For example, what is the meaning of the term Jewish American? The noun is American. The adjective, Jewish, comes to describe and define what type of American. The principle identity is American. Jewish is merely a description, like in the expression, “The White House.” The main thing is the house and what goes on inside it. The word white is merely a qualifier describing the outside color of the building. The term Jewish American means an America whose cultural background, religion, and historical roots is Jewish. Interestingly, the word Jewish doesn’t appear in the Torah. It refers to members of the Israelite nation, the “Children of Israel,” who were cast into exile, outside of their Homeland. The term, “Jew” or “Jewish” was adopted by non-Jews to describe the people who were exiled from the land of Judah, such as in the case of Mordechai “the Jew.” The religion and cultural background of outcasts from the land and tribe of Judah was termed “Judaism.” Thus, outside of his homeland, an Israelite became known as a Jew, and his or her religion was termed Judaism, or, with the elongation of the exile and its inevitable cultural assimilation, Judaism gave way to the more general classification of “Jewish.” Over centuries of dispersion as strangers in alien lands, without their own country and national identity, the “Jewish People” forgot that they were Israelites, and they began to identity with the nationalities of their lands of wandering, thinking themselves to be Germans, and Russians, and Americans – Jewish minorities in the lands of other nations. This confusion was exacerbated by the emancipation, when Jews could leave the ghetto and become citizens of foreign countries. Naturally, when a Jew was born and raised in France, speaking French at home and at school, studying about French history and culture, going to French movies, and identify with French heroes and celebrities, the exiled Jew began to think he or she was French like everyone else. And so the French Jew was born, the Jewish Frenchmen, and the Jewish Englishmen, and the Jewish German – until the inevitable day when the real Germans reminded the Jews that they weren’t a part of the German nation at all. Thus, the notion that there is something called “Jewish American” is a misnomer, when, in fact, the Jew in America is more truly an Israelite who has been exiled to a foreign land.

What then is “Jewish American Heritage Month?” If there is such a thing as Jewish American Heritage, it is a heritage of less than 400 years. What about the 4,000 years of Jewish History preceding the arrival of the Jew in America? What about the American Jew’s true Israelite history, culture, language, and Israelite homeland. What is the Jew to celebrate during the month? The great achievements of Jews in show business? Jack Benny, Ethel Merman, Al Jolson? Certainly, Jews have contributed to the heritage of America in a plethora of fields, including science, medicine, economy, politics, and the Arts. But all of this belongs to America. Understandably, when the President of the United States proclaims, in a speech filled with praise, that the Jews are to be awarded with a Jewish American Heritage Month, the Jew is filled a feeling of acceptance and experiences a boost of pride in his American identity, which further clouds his or her thinking, leading the Jewish American to forget that a Jew’s true nationality isn’t American at all, and to forget that he or she is merely an immigrant in American, a foreigner who has been exiled from his homeland – the Land of Israel, to which he is destined to return, whether of his own free will because he hears the prophecies of the Torah calling the Children of Israel to return to their Land, or whether from the dangers of Corona, or in flight from the hungry and out-of-work American rabble who will blame the Jews when the economy and culture of America crumbles under the devastation of the virus, or for whatever other Divine Visitation which God chooses.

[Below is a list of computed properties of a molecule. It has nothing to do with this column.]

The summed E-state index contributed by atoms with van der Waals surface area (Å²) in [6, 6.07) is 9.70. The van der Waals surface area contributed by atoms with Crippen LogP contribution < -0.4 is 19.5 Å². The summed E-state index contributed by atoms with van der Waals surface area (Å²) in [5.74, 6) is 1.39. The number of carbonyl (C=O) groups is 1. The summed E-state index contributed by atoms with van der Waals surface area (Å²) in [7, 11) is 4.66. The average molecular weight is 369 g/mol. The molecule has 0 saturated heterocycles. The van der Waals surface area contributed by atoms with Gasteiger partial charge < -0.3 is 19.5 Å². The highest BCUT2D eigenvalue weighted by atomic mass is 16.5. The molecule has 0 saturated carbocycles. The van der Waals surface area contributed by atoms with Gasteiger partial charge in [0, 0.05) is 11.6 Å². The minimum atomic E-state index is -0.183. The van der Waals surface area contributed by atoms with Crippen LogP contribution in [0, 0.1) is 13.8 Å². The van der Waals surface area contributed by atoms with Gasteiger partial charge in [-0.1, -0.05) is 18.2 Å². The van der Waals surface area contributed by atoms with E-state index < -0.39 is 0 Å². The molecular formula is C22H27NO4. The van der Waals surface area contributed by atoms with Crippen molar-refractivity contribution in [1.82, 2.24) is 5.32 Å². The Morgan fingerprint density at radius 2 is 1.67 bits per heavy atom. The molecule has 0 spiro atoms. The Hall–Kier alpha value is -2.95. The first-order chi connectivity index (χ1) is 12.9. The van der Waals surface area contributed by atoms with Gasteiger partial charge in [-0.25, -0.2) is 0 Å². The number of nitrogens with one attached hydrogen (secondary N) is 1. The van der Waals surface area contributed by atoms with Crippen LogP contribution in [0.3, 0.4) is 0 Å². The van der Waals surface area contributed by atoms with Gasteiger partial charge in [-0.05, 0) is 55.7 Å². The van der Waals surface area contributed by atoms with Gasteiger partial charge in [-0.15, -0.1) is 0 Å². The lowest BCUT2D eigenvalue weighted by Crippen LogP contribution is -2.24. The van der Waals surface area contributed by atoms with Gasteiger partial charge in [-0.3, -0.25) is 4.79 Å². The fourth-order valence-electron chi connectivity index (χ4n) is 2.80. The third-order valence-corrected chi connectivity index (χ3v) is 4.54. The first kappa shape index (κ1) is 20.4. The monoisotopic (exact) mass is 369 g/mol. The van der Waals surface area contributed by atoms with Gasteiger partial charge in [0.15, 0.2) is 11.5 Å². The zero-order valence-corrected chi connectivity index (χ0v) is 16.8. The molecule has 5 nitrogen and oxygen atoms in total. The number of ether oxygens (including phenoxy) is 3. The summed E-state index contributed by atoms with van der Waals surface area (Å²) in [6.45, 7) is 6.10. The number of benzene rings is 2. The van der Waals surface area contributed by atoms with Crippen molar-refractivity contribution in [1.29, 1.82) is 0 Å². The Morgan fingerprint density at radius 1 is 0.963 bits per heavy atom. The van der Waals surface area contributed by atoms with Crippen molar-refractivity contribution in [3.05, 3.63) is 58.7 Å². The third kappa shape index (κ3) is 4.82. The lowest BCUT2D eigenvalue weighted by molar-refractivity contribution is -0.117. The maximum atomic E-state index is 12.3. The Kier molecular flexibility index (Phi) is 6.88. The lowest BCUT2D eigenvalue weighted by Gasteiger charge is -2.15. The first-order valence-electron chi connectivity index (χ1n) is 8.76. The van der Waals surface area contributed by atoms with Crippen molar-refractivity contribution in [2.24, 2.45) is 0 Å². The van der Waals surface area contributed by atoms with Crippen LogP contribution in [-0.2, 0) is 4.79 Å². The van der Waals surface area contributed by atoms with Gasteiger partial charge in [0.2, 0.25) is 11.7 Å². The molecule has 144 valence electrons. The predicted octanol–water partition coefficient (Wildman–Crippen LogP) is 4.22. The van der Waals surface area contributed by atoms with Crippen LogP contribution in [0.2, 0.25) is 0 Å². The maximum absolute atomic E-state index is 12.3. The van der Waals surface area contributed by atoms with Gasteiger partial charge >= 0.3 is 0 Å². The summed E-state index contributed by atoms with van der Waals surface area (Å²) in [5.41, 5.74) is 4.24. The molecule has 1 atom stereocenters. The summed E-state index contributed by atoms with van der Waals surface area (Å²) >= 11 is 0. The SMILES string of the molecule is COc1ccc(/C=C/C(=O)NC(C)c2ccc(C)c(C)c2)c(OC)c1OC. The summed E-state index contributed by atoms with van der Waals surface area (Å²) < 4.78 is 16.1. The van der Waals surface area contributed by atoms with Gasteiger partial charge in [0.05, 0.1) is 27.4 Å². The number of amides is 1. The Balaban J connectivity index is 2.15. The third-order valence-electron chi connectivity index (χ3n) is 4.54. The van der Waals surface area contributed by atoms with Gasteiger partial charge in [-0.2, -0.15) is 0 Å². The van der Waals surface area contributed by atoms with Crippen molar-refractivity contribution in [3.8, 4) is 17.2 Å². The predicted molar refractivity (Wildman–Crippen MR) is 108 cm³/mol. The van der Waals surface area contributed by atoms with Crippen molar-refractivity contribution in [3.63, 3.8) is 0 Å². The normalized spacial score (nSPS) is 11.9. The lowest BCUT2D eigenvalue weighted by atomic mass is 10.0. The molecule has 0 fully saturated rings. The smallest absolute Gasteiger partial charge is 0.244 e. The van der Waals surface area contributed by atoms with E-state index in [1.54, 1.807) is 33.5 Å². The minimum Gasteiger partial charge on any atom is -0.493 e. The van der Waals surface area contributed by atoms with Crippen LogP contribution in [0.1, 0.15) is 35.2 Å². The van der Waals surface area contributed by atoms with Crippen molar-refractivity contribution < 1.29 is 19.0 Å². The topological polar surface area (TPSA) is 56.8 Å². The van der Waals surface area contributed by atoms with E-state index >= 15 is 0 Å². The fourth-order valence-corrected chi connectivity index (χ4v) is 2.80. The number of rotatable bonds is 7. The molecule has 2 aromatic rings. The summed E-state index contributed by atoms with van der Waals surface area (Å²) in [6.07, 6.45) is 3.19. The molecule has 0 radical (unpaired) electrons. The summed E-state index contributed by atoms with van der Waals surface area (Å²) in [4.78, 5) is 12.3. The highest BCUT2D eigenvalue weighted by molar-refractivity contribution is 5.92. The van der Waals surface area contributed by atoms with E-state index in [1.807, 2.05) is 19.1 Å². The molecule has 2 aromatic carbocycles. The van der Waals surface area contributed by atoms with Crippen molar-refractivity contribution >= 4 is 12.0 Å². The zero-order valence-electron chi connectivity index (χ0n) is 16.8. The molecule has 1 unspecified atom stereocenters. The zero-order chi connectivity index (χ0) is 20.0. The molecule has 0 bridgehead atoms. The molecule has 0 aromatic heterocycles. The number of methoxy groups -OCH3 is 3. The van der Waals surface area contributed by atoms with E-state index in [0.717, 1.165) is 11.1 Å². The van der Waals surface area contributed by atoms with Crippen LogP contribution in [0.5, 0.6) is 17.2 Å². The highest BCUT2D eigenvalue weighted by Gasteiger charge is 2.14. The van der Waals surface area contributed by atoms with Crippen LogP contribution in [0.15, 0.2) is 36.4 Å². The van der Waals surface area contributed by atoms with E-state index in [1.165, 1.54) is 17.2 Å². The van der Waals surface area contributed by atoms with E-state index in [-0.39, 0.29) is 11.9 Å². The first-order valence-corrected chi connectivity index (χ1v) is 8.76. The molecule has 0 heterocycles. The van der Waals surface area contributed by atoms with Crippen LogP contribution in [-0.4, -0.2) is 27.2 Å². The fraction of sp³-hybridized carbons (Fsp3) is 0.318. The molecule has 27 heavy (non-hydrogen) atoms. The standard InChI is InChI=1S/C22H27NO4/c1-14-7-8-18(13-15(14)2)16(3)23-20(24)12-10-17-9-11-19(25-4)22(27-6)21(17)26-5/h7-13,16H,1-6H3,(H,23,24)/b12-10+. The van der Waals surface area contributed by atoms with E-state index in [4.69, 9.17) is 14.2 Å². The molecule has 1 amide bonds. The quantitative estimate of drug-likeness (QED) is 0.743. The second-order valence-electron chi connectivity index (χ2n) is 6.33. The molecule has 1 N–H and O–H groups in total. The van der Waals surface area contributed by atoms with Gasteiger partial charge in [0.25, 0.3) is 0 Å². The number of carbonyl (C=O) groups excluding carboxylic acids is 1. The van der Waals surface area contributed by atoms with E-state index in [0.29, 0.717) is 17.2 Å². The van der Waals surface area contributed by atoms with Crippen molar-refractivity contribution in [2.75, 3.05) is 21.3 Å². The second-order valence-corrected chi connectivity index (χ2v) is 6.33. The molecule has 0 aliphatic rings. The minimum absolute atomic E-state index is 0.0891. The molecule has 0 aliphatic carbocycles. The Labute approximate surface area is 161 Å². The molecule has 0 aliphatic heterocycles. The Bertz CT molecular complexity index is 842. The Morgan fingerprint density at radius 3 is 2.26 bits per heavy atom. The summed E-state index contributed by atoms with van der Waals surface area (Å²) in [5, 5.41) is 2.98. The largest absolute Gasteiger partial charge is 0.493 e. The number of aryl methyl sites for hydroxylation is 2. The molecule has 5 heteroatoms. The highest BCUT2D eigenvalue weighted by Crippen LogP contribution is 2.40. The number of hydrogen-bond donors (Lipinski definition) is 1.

Therefore my dear, exiled brothers and sisters, instead of Jewish American Heritage Month, let’s make this “Jewish Come Home to Israel Month.”


About the Author
Before making Aliyah in 1984, Tzvi Fishman taught Creative Writing at the NYU School of the Arts. He has published nearly twenty novels and books on a wide range of Jewish themes, available at Amazon Books and the website. He is the recipient of the Israel Ministry of Education Award for Creativity and Jewish Culture. Recently, he produced and directed the feature film, “Stories of Rebbe Nachman” starring Israel’s popular actor, Yehuda Barkan. Presently, he is working on Volume Four of the Tevye in the Promised Land Series.